Here’s my tip of the day – don’t run for Pope.
In high school, four of us were sitting around and bored so decided that I should run for Pope. The slogan was “2000 years is long enough, it’s time for a change.” We listed goofy things like public confessions, holy water in convenient six packs, hosts in whole wheat & rye… We printed off a few brochures and gave them to friends.
One of the teachers got a hold of a copy and wasn’t amused. He brought it to the administration and wanted me removed from Honor Society. I convinced the principal it was a joke among friends. That my campaign chair was Jewish kind of supports that concept. Note to self – some people don’t have humor about religion.
So at the risk of getting people riled up again, I’ve been thinking about how we practice our religion. I attended a funeral in a Roman Catholic Church and in a previous life was the principal of a Catholic School. It is definitely high church with lots of hand signals and “private” oral responses. But I know many people who find the repetition and formality comforting.
I have a friend who likes a church service full of liturgy. Lots of reading and repeating, reading and repeating. I’ve been moved by campfire services, wide open services, contemporary services, not so contemporary services, and completely formal services.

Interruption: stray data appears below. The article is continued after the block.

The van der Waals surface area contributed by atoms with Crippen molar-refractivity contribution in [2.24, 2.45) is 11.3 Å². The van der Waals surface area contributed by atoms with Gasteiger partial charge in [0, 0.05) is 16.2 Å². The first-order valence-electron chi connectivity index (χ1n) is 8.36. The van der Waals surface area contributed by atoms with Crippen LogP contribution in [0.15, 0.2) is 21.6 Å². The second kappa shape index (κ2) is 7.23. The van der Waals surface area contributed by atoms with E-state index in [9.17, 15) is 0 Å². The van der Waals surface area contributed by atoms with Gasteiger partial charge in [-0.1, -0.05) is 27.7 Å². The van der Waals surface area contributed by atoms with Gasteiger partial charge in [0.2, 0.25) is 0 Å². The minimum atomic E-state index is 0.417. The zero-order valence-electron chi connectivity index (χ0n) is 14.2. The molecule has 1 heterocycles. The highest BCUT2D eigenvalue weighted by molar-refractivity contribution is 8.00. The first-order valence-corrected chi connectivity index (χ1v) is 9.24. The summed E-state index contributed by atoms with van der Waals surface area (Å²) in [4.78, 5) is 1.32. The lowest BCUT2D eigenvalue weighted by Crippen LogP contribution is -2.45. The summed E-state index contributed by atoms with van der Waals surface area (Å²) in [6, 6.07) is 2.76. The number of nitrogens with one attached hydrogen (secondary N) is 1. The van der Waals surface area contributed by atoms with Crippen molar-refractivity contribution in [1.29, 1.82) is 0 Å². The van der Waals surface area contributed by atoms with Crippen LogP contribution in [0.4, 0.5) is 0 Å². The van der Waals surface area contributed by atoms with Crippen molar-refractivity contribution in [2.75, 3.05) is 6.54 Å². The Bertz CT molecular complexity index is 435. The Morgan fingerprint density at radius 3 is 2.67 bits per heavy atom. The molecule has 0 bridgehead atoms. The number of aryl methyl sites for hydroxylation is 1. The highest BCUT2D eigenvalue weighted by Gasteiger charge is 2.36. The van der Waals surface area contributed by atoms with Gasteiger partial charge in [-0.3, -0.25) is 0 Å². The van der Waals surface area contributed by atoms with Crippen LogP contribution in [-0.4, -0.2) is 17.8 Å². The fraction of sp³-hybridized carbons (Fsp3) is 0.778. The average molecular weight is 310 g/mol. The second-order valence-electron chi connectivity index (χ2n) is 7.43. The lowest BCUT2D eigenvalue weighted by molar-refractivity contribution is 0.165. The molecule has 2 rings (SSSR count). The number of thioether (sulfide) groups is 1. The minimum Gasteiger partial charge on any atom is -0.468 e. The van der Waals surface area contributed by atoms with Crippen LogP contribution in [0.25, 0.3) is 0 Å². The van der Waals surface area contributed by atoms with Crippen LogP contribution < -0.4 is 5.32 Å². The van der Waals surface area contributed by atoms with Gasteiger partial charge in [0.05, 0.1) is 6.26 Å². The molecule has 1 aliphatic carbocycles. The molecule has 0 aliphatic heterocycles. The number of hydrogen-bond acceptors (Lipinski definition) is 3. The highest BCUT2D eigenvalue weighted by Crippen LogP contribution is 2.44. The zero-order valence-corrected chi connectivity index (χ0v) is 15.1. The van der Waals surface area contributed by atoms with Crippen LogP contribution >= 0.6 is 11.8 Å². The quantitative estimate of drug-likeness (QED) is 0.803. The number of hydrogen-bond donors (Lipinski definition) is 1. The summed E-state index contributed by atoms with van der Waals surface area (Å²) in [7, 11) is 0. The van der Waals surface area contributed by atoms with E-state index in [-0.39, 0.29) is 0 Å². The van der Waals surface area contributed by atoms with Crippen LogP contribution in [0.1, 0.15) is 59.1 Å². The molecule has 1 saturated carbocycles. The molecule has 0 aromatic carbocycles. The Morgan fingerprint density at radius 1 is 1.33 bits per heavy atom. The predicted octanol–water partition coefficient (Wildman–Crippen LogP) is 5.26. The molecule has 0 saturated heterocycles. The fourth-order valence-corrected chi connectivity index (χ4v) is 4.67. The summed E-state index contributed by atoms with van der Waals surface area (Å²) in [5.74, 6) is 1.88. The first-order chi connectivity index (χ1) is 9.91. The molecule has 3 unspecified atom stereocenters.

So here goes. Why do people care how others practice their religion? How does the formality to informality infringe on how God speaks to and through us?
It’s also been my understanding that the purpose of Christianity is to bring others to faith. So how do new or de-churched people view our services? The priest at the funeral did a good job of coaching us to stand, sit, kneel, etc. But the worship has a lot of practices that would be foreign (and frankly probably a bit scary) to someone new. Most churches I’ve been to have their own “secret practices” that must be intimidating to someone new or someone sticking their toe in the water of this thing called church. We need to be better about making our congregations for others and not for ourselves.
Now if you are not amused with anything I’ve said, just remember – what does this guy know? For crying out loud, he once ran for Pope.